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“World’s top climate scientists”: many PIK researchers feature prominently in Reuters ranking

04/27/2021 - According to a new list published by Reuters, 8 of the top 10 German climate researchers are based at the Potsdam Institute for Climate Impact Research (PIK). The “hot list”, compiled in cooperation with the British-based technology company Digital Sciences, is a combination of three rankings detailing the number of research papers scientists have published on topics related to climate change, the field citation ratio to measure the influence of scientists’ work among their peers, and the attention the scholars and their research have garnered in the media. While the methodology is not perfect, depending on specific key words, it certainly is interesting.
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Biden's Climate Summit: leaders and journalists seek out PIK's expertise

04/24/2021 - In the past week, at the invitation of US-President Joe Biden, heads of states from 40 countries as well as scientists and civil society actors came together at the virtual Leaders Summit on Climate. In the run-up and the aftermath of the historic event, in which many states, including the US, announced new ambitious greenhouse gas reduction targets, countless media outlets sought out PIK's scientific expertise. In various interviews with German newspapers and TV stations, PIK director Ottmar Edenhofer put the intended goal as well as the results of the event into perspective, while PIK director Johan Rockström made an appearance at the Leaders Summit, when a new Netflix documentary detailing his scientific journey was previewed.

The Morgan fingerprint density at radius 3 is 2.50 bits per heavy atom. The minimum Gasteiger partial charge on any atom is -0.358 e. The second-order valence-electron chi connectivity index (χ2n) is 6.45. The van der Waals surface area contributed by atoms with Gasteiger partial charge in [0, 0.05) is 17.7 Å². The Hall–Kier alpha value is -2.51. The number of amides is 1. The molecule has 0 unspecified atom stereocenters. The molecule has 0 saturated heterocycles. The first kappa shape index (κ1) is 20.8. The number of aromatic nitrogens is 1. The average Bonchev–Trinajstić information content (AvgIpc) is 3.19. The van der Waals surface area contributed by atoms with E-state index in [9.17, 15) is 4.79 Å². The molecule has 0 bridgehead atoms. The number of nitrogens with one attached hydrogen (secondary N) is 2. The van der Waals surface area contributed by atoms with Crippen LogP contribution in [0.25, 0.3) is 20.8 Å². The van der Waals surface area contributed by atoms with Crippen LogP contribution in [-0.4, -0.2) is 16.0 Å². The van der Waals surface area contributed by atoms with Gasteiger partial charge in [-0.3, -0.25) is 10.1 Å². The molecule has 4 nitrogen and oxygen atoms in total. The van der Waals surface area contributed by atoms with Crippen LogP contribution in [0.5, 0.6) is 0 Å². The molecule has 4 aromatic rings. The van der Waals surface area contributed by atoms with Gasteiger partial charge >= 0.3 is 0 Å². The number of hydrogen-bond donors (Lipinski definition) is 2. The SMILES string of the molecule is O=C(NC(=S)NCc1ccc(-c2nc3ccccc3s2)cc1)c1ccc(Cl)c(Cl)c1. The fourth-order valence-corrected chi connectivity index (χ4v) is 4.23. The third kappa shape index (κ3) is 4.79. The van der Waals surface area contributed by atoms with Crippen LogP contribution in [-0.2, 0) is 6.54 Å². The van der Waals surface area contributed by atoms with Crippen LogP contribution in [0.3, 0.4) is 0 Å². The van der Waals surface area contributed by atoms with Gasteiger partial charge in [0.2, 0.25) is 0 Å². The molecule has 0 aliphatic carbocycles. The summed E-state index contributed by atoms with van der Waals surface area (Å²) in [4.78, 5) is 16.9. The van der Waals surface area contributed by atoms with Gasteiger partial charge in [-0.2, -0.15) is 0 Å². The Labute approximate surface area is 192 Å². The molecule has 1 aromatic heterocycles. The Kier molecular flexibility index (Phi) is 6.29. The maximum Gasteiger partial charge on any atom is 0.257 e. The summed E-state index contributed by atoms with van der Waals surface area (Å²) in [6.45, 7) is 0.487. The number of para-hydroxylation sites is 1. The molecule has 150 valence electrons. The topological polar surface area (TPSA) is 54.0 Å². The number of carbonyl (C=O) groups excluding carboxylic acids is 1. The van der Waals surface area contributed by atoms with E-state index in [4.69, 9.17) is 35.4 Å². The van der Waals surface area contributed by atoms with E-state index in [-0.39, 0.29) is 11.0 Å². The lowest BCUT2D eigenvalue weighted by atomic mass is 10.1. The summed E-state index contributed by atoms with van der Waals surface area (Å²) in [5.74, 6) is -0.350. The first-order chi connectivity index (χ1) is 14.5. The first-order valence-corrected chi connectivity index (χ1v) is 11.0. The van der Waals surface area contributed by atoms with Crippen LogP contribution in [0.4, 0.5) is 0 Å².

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Netflix film “Breaking boundaries” with PIK Director Johan Rockström and David Attenborough: preview at Biden climate summit

04/23/2021 – A preview of the feature documentary “Breaking boundaries: The science of our planet” that follows the scientific journey of PIK Director Johan Rockström was presented exclusively yesterday to World Leaders at President Biden’s virtual climate summit. It will be officially launching this summer.
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Girls' Day gives schoolgirls from all over Germany an insight into climate impact research

04/22/2021 – On Girls' Day - 'Future Prospects for Girls' this year, schoolgirls were once again given an insight into the work at the Potsdam Institute for Climate Impact Research (PIK) to discover career prospects in science. Due to the pandemic, this year's Girls' Day took place digitally, allowing for the first time girls from all over Germany to get to know PIK instead of usually just girls from Potsdam and Berlin. Climate researchers Ronja Reese and Constanze Werner talked about their work and answered everything the girls wanted to know in an open question session.
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Online European Geosciences Union 2021 with strong PIK participation

04/21/2021 - One of the largest scientific meetings worldwide, the European Geosciences Union (EGU) General Assembly, virtually brings together geoscientists from all over the planet – amongst them many scientists from the Potsdam Institute for Climate Impact Research (PIK). From 19 to 30 April 2021, the EGU covers all disciplines of the Earth, planetary and space sciences and provides a forum where scientists, especially early-career researchers, can present their work and discuss their ideas with experts in all fields of geoscience.
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Wood instead of steel and concrete: Schellnhuber calls for a green Bauhaus movement

04/21/2021- Reconstructing our climate: On the occasion of the upcoming "Earth Day", Hans Joachim Schellnhuber, Director Emeritus of the Potsdam Institute for Climate Impact Research, called for a green Bauhaus movement for the 21st century. He presented the "Building House of the Earth" initiative, which he co-founded, together with the architect Annette Hillebrandt and the President of the German Federal Environment Agency Dirk Messner at Berlin's Federal Press Conference today. Schellnhuber argues for the substitution of reinforced concrete with organic building materials and presented strategies for sustainable housing.